All three will work similar by XEQ the program. Once the program has been entered press GTO .. ,that's GTO dot,dot .

    This packs and sets the program to the top of the catalog on all three calculators.This also clears null bites and places the programs

    where they are protected from being changed by accidental input on program lines. This is also a good practice to do this

    everytime your're done running a program or before you turn it off.


    The 33s you XEQ T or  the label you used, same with the 35s but it will be XEQ T001 ( this can be XEQ T ENTER) because of indirectly accessing program lines.

    The HP41cx uses Alpha inputs. It will be XEQ alpha TRCX alpha. It also has indirectly accessing program lines, but it is also alphanumeric .

    The indirectly access memory or lines is the big difference between the HP33s and the HP35s.

    Once you have XEQ (executed) the program you will see the first input ( N1 ?) north 1

    Input IT and press run/stop R/S, next the second input (E 1?) east 1

    Input IT and press run/stop R/S, next the third input  ( A ? ) azimuth 

    input it and press run/stop R/S , next the forth input ( D ? ) Horizontal Distance

    Now press run/stop R/S and the program runs with your  new North and new East.

    Now the 33s and the 35s have a two line display. It depends on how the program is wrote and

    what will be displayed in the lines X and Y on the stack,(TZYX) This is all in what you want and how

    this works. Your answer could be one line or two lines at one time the north and the east at the same time.

     I will go over this later on. The HP41cx has only one display line so it will take two R/S to see the new North

    then the new East. Unfortunately, if you do not have a HP 33s the emulators are hard to find and that is only from HP.

    The HP35s and the HP41cx emulators  have many downloads available. If you do have a HP33s it best to keep it

    for they now sell for 300 to 600 dollars and the same for the HP41cx or even higher pricing.

    As I said the HP35s is a bargin @ $60.00 it is no 41 but it is the next best thing.

    Next on to inversing with these three calculators plus the HP 42s and the HP32s ii and the list goes on.


  • Hi Everyone,

    The small program I showed for √a² +b² is a HP25E program. This is a Rrp Register recall program.They were used when program memory was small .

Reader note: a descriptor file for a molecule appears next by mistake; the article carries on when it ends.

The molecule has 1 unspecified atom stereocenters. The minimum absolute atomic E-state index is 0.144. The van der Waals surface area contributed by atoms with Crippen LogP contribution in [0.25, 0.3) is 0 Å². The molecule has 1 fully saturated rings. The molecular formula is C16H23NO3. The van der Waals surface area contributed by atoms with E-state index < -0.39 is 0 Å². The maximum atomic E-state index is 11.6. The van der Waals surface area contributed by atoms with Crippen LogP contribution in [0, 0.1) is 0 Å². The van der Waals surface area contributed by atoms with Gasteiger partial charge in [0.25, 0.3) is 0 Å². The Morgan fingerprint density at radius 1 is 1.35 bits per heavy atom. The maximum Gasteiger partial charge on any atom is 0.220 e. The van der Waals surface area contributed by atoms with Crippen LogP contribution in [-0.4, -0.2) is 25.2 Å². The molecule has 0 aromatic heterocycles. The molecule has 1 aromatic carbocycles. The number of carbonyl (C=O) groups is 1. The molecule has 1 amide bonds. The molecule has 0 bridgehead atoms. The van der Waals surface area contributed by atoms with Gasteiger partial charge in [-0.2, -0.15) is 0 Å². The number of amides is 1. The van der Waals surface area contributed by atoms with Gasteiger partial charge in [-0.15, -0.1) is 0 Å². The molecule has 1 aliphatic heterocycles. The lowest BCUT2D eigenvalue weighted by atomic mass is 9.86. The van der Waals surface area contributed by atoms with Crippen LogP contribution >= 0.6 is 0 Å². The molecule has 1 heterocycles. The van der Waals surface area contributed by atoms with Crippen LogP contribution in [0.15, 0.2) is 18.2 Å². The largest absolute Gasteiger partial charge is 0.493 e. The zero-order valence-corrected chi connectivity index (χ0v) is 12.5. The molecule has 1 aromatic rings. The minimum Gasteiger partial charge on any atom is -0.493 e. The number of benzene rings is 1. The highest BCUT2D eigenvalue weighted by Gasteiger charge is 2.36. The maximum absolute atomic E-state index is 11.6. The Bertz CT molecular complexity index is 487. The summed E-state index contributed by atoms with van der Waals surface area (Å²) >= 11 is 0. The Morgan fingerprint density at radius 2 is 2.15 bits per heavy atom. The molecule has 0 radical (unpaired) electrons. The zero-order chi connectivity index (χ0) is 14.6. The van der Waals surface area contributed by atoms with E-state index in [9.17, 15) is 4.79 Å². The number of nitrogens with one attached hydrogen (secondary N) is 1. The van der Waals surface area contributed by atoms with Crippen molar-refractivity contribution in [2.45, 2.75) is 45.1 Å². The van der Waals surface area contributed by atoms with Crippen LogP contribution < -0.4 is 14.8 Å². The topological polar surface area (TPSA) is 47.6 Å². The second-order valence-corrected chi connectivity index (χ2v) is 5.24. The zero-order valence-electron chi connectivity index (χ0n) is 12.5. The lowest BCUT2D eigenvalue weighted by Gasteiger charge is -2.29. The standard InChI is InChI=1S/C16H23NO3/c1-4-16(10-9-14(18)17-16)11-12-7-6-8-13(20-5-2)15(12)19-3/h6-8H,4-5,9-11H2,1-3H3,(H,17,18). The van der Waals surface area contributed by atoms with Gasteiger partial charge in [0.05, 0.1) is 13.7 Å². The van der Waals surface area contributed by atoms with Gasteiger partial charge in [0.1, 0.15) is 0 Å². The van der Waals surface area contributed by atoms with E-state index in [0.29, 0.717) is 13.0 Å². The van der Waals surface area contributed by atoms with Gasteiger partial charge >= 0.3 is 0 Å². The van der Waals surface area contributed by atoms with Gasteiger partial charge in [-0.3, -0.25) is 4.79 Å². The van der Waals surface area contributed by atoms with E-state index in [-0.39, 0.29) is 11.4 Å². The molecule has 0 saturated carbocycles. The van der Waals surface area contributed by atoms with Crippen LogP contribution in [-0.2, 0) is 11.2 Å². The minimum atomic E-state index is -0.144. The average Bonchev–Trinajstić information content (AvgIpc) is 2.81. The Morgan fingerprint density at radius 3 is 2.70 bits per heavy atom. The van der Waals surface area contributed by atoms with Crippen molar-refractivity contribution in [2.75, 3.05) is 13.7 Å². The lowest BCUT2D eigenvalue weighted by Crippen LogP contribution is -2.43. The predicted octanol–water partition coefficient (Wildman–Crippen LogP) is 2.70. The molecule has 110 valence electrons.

The 25 only had 49 lines to write a program and only one program at a time and you could not save the program. So the shorter you wrote the programs 

    the better off you were. The HP 65 worked the same but you could program it using a card. The calculator had a card reader so the  programs could be installed fast.

    Even if you had to turn it off there was no problem to reprogram it. But still all memory in the register was gone. CMOS changed all of this and it wasn't long the HP 25C

    came out as well as all other models. I showed this type of programming on the 41CX just as a compare of having the program ask for INPUT. Not because the HP41cx

    had little memory. This is not the case for it. You could also store ASCII files on the HP41cx also program files in this catalog. There are 6 catalogs on the calculator.

    The HP41cx could also program with bar codes and could use a card reader plus use MOD plugins plus could be attached to aTotal Station data input ,output

    data connection.This was the beginning of Data collection This is how surveying begin to evolve to where it is today. Lets compare 2 other HP calculators that came later with a simple Azimuth Traverse.

    These two are nowhere near being equivalent to the HP41cx, the only RPN calculator that can do that is the HP42s. It has been said it may be the ultimate RPN calculator.

    But that is another story. So here a simple Azimuth traverse in the HP 33s and the HP 35s, the only two HP's you can take your EXAM with, if that is the case.

    HP 33s Program T

    01.LBL T

    02.INPUT N........North

    03.INPUT E.......East

    04.INPUT A.......AZ

    05.INPUT D........H Dist

    06.RCL A

    07.→ HR........ go decimals of a degree

    08.RCL D

    09.Θ,r →y,x.......go rectangular

    10.RCL+ N

    11.STO N

    12.X ↔Y


    14.STO E

    15.GTO T

    16.RTN........return to program beginning


    This is a simple basic program and does what it is intended to do still no whistles or bells but it works.

    If you notice I used RCL + instead of STO + but as you see I used STO on the next line.

    Now the HP 35s the calculator that is still being made today and cost less.The HP33 and the HP41cx or a HP42s will cost you big bucks today.

    And they are used also. So here is AZ Traverse  simple again but asking for INPUTS

    HP 35s Program T

    01.LBL T001

    02.INPUT N........North

    03.INPUT E........East

    04.INPUT A........AZ

    05.INPUT D........H Dist

    06.RCL A

    07 HMS →......go decimals of a degree

    08.RCL D

    09. X↔Y..........Begin subroutine to go rectangular



    12.LAST X

    13 SIN


    15. x or *........(times)


    17.LAST X

    18. x or*.........(times).....End subroutine

    19.STO + N

    20. X↔Y

    21. STO + E

    22.RCL N

    23 .STOP

    24. RCL E

    25. STOP

    26.  GTO T001.....End program return to beginning


    Why did I need a subroutine,( a program inside a program) because the HP 35 does not have Polar to Rectangular Key, it can use complex numbers 

    or a program to solve this and there are many different versions of these programs to do this, but this is one of the simple one's.

    This is one I wrote it does not use any equations or use a varable (Storage  register) no matter what the stack does.

    It is simple and works. But there are many wrote that does not change the STACK using equations in the program lines.

    The HP 35s is a amazing calculator for 60 bucks. There is a lot more that can be done to improve this program

    or any that I have showed for any of these calculators but these are the foundations of what will come next. 

    In this neverending story of RPN calculators and how important they are then and now in surveying.

    And how the HP41cx stands up to the test of time.

    Next I will show how to RUN these two Programs and how to write inverse in them and compare inverse with the HP41cx.




    Hi Everyone,